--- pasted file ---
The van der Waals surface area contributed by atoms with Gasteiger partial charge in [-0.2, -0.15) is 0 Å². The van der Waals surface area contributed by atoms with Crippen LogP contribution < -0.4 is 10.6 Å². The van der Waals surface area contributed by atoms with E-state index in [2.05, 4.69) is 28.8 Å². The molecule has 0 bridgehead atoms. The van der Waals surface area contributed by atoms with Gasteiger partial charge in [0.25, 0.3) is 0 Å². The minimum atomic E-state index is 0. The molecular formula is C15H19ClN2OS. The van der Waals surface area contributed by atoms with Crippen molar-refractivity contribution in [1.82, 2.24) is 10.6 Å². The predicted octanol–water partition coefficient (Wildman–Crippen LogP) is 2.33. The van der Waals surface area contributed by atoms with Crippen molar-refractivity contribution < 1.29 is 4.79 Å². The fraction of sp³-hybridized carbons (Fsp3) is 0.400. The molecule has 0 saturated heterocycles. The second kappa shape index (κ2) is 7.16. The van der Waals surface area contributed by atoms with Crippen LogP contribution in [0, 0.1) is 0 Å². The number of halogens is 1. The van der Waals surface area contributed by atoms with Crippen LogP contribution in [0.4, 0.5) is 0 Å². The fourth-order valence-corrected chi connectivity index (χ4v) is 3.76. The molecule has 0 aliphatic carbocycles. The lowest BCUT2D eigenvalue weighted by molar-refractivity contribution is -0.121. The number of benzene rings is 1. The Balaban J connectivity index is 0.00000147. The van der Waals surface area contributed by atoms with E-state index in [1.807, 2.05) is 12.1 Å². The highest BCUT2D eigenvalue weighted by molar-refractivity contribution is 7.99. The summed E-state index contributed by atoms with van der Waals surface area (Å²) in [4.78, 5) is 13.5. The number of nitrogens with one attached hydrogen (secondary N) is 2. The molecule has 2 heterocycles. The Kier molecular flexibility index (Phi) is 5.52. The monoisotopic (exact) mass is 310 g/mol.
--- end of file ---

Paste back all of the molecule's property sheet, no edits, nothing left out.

The van der Waals surface area contributed by atoms with Gasteiger partial charge in [-0.2, -0.15) is 0 Å². The van der Waals surface area contributed by atoms with Crippen LogP contribution < -0.4 is 10.6 Å². The van der Waals surface area contributed by atoms with E-state index in [2.05, 4.69) is 28.8 Å². The molecule has 0 bridgehead atoms. The van der Waals surface area contributed by atoms with Gasteiger partial charge in [0.25, 0.3) is 0 Å². The minimum atomic E-state index is 0. The molecular formula is C15H19ClN2OS. The van der Waals surface area contributed by atoms with Crippen molar-refractivity contribution in [1.82, 2.24) is 10.6 Å². The predicted octanol–water partition coefficient (Wildman–Crippen LogP) is 2.33. The van der Waals surface area contributed by atoms with Crippen molar-refractivity contribution < 1.29 is 4.79 Å². The fraction of sp³-hybridized carbons (Fsp3) is 0.400. The molecule has 0 saturated heterocycles. The second kappa shape index (κ2) is 7.16. The van der Waals surface area contributed by atoms with Crippen LogP contribution in [0, 0.1) is 0 Å². The number of halogens is 1. The van der Waals surface area contributed by atoms with Crippen LogP contribution in [0.4, 0.5) is 0 Å². The fourth-order valence-corrected chi connectivity index (χ4v) is 3.76. The molecule has 0 aliphatic carbocycles. The lowest BCUT2D eigenvalue weighted by molar-refractivity contribution is -0.121. The number of benzene rings is 1. The Balaban J connectivity index is 0.00000147. The van der Waals surface area contributed by atoms with E-state index in [1.807, 2.05) is 12.1 Å². The highest BCUT2D eigenvalue weighted by molar-refractivity contribution is 7.99. The summed E-state index contributed by atoms with van der Waals surface area (Å²) in [4.78, 5) is 13.5. The number of nitrogens with one attached hydrogen (secondary N) is 2. The molecule has 2 heterocycles. The Kier molecular flexibility index (Phi) is 5.52. The monoisotopic (exact) mass is 310 g/mol.